Bike Sharing Expansion Poised to Create Valuable New Data Resource

Create: 06/20/2017 - 16:57
FordGoBike IoT data

Photo: Ford GoBike


The San Francisco Bay Area Metropolitan Transportation Commission’s existing 10-year operations contract with Brooklyn, NY’s Motivate is expanding in a big way, bringing its bike-sharing program to the East Bay. Originally launched in San Francisco and San Jose, the program is expanding east to include Oakland, Berkeley and Emeryville. The current 470 bikes in rotation will be skyrocketing to 7,000 by the end of next year.

With Ford Motor Company taking over as the primary sponsor, the program and new bikes are being rebranded as Ford GoBike. Motivate is already busy replacing existing teal bikes with the new blue models and installing stations and bikes across the three recently included cities. The GoBike system will become operational June 28 in San Francisco and San Jose, with the new East Bay service beginning July 11.

Keeping the Wheels Turning

Motivate uses a data-driven rebalancing system to get bikes in the right places. Rebalancing is the term for repositioning bikes to ensure bicycles and docks are available where and when customers need them, which is a challenge for all transportation sharing options, especially in heavily used systems.

Motivate has pioneered analytical approaches and operational solutions to these challenges, including partnering with Cornell University to help create predictive rebalancing models. The company is also partnering with vendors to create rebalancing tricycles, a greener and more efficient way to move bikes across short distances.

Connected Bikes = Valuable Data

While at first glance Ford’s GoBike investment could be seen purely as a business move to increase brand awareness in a new market, they see the gambit as a bigger opportunity than might first meet the eye.

According to Jim Hackett, Ford’s former chairman of Smart Mobility, who is now the company’s CEO, its interest in bike sharing goes well beyond simple branding. The real interest lies in potential untapped data that could be gained from the connected capabilities of the new bike fleets.

Speaking at an investor conference in September 2016 about Ford GoBike and Chariot, the San Francisco shuttle service that Ford bought last year, Hackett explained why the company’s interest in sponsoring bike sharing in the Bay Area is unique. “What we are doing differently in San Francisco that isn’t done in New York is we put telemetry on that bike; telemetry is a form of communication,” he said. “So now the bike is pinging data to us. Listen, here is the deal—the opportunity is not bikes. That is not why Ford is in it.”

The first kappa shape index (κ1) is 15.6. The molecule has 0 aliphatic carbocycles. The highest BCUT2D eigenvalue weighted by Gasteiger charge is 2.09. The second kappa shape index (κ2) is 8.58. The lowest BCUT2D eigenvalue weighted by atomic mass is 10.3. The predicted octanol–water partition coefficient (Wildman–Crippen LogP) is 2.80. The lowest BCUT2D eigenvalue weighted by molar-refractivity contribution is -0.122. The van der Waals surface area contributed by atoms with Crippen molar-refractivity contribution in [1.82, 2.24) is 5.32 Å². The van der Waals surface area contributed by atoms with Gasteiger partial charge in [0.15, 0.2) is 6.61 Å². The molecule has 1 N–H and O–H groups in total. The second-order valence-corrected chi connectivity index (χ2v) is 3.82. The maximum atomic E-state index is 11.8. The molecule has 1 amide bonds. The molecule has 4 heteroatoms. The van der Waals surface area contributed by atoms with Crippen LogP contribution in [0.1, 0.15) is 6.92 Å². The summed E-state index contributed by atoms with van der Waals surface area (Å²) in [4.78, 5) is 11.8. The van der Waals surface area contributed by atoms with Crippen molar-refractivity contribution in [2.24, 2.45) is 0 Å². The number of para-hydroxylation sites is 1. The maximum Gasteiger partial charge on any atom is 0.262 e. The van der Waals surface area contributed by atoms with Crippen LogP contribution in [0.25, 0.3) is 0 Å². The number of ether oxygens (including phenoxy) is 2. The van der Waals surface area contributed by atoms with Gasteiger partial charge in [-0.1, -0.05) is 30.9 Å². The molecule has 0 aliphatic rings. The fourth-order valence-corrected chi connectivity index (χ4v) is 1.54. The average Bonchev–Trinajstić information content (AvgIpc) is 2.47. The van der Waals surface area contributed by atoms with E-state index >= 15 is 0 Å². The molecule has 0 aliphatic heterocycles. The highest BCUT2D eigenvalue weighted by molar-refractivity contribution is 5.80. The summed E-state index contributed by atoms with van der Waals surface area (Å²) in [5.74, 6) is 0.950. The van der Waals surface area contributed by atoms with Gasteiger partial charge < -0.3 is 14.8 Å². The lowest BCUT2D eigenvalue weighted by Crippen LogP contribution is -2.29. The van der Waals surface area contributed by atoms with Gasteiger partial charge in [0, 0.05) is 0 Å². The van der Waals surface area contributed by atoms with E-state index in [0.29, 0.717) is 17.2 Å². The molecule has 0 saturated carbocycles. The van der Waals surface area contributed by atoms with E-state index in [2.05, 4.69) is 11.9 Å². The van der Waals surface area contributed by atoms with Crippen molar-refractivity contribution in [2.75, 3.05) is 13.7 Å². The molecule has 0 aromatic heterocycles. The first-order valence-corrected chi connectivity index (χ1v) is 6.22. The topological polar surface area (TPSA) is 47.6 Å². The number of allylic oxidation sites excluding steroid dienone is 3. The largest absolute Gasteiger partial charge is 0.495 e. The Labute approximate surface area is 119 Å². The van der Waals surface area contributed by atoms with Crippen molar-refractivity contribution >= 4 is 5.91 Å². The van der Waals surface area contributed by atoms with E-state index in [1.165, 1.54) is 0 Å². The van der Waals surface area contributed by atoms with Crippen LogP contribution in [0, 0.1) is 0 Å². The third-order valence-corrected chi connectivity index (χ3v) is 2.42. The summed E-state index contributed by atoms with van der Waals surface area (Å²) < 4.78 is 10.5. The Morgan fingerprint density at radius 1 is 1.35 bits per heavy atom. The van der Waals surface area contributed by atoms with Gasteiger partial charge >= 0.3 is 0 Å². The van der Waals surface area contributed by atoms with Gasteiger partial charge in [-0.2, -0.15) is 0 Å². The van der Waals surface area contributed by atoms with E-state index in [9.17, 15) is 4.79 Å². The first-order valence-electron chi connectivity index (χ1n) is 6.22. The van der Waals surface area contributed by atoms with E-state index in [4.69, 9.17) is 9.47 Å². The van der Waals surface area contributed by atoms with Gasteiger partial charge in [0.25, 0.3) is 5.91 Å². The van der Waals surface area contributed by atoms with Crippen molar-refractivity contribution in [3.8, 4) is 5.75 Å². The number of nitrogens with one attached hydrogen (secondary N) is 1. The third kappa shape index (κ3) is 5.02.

FordGoBike IoT analytics


Hackett expounded, “The opportunity is data. And the data is super valuable because it tells us these invisible paths that people are taking in this complex city in terms of how they want to get around. And there is something else cool about it, because we can take that data and we can connect it in ways that our new shuttle is going to connect to the cloud as well.”

While according to Ford officials, the new bikes do not include technology that collects real-time data (weather conditions and bike availability), the potential to collect them in the future remains. Motivate expects to have location-based services on the app by the end of the year, which will provide users with data about their mileage traveled and calories burned. Like with any app, users will still be able to turn the service off.

Smart Transportation

Ford believes that involved cities have a huge opportunity to derive tremendous value in the form of insights that come from capturing transportation data.

About Author

Melanie McMullen's picture
Melanie McMullen
Melanie is an expert technology writer who specializes in covering the IoT, cloud, mobile computing, and emerging technology markets. Melanie has held top editorial and content development positions at, Internet Business magazine, and LAN Magazine. She has written hundreds of global business technology articles and blogs and co-authored The Standard for Internet Commerce.

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